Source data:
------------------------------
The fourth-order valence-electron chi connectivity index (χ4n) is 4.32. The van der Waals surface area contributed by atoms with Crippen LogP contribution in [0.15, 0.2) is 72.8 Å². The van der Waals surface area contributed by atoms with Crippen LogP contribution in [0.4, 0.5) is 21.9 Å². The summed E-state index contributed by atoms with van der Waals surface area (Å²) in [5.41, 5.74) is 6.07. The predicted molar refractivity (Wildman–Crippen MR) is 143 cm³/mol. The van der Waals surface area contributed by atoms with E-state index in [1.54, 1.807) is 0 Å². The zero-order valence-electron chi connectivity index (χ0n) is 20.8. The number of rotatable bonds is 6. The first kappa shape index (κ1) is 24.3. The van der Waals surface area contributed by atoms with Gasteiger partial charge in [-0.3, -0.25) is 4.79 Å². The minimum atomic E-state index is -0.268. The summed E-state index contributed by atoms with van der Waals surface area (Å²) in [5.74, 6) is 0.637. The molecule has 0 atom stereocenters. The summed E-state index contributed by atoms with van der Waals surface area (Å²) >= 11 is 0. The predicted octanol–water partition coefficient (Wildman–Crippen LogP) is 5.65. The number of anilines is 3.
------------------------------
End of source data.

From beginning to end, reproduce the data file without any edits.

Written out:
The fourth-order valence-electron chi connectivity index (χ4n) is 4.32. The van der Waals surface area contributed by atoms with Crippen LogP contribution in [0.15, 0.2) is 72.8 Å². The van der Waals surface area contributed by atoms with Crippen LogP contribution in [0.4, 0.5) is 21.9 Å². The summed E-state index contributed by atoms with van der Waals surface area (Å²) in [5.41, 5.74) is 6.07. The predicted molar refractivity (Wildman–Crippen MR) is 143 cm³/mol. The van der Waals surface area contributed by atoms with E-state index in [1.54, 1.807) is 0 Å². The zero-order valence-electron chi connectivity index (χ0n) is 20.8. The number of rotatable bonds is 6. The first kappa shape index (κ1) is 24.3. The van der Waals surface area contributed by atoms with Gasteiger partial charge in [-0.3, -0.25) is 4.79 Å². The minimum atomic E-state index is -0.268. The summed E-state index contributed by atoms with van der Waals surface area (Å²) in [5.74, 6) is 0.637. The molecule has 0 atom stereocenters. The summed E-state index contributed by atoms with van der Waals surface area (Å²) >= 11 is 0. The predicted octanol–water partition coefficient (Wildman–Crippen LogP) is 5.65. The number of anilines is 3.